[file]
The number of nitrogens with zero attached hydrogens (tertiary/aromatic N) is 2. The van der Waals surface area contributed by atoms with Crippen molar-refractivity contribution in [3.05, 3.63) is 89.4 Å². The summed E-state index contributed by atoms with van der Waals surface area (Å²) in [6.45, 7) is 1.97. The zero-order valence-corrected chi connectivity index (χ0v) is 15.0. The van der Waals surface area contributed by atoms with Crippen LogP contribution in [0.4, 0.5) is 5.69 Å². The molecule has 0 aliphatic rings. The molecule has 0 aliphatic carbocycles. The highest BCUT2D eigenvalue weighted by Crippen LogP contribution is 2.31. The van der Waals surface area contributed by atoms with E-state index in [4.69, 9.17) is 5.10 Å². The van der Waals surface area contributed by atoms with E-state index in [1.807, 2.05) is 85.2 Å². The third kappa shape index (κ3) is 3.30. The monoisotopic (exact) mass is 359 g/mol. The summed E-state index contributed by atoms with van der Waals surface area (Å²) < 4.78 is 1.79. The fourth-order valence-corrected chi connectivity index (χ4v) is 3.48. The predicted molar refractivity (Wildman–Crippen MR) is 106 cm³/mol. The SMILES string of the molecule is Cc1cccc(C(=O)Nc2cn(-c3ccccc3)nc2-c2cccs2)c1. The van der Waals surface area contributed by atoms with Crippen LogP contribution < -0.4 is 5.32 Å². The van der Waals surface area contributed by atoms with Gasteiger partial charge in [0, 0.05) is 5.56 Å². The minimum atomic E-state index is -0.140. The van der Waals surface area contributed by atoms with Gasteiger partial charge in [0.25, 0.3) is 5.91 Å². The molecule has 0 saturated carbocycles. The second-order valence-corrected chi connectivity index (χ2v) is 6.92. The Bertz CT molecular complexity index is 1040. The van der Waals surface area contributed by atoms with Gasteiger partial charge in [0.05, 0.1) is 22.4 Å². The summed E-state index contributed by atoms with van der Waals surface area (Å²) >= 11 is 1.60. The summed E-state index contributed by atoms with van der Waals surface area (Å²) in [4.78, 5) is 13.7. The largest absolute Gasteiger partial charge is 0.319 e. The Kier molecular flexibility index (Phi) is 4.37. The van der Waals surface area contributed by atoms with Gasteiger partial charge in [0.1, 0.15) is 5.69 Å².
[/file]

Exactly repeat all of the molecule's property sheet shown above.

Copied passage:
The number of nitrogens with zero attached hydrogens (tertiary/aromatic N) is 2. The van der Waals surface area contributed by atoms with Crippen molar-refractivity contribution in [3.05, 3.63) is 89.4 Å². The summed E-state index contributed by atoms with van der Waals surface area (Å²) in [6.45, 7) is 1.97. The zero-order valence-corrected chi connectivity index (χ0v) is 15.0. The van der Waals surface area contributed by atoms with Crippen LogP contribution in [0.4, 0.5) is 5.69 Å². The molecule has 0 aliphatic rings. The molecule has 0 aliphatic carbocycles. The highest BCUT2D eigenvalue weighted by Crippen LogP contribution is 2.31. The van der Waals surface area contributed by atoms with E-state index in [4.69, 9.17) is 5.10 Å². The van der Waals surface area contributed by atoms with E-state index in [1.807, 2.05) is 85.2 Å². The third kappa shape index (κ3) is 3.30. The monoisotopic (exact) mass is 359 g/mol. The summed E-state index contributed by atoms with van der Waals surface area (Å²) < 4.78 is 1.79. The fourth-order valence-corrected chi connectivity index (χ4v) is 3.48. The predicted molar refractivity (Wildman–Crippen MR) is 106 cm³/mol. The SMILES string of the molecule is Cc1cccc(C(=O)Nc2cn(-c3ccccc3)nc2-c2cccs2)c1. The van der Waals surface area contributed by atoms with Crippen LogP contribution < -0.4 is 5.32 Å². The van der Waals surface area contributed by atoms with Gasteiger partial charge in [0, 0.05) is 5.56 Å². The minimum atomic E-state index is -0.140. The van der Waals surface area contributed by atoms with Gasteiger partial charge in [0.25, 0.3) is 5.91 Å². The molecule has 0 saturated carbocycles. The second-order valence-corrected chi connectivity index (χ2v) is 6.92. The Bertz CT molecular complexity index is 1040. The van der Waals surface area contributed by atoms with Gasteiger partial charge in [0.05, 0.1) is 22.4 Å². The summed E-state index contributed by atoms with van der Waals surface area (Å²) >= 11 is 1.60. The summed E-state index contributed by atoms with van der Waals surface area (Å²) in [4.78, 5) is 13.7. The largest absolute Gasteiger partial charge is 0.319 e. The Kier molecular flexibility index (Phi) is 4.37. The van der Waals surface area contributed by atoms with Gasteiger partial charge in [0.1, 0.15) is 5.69 Å².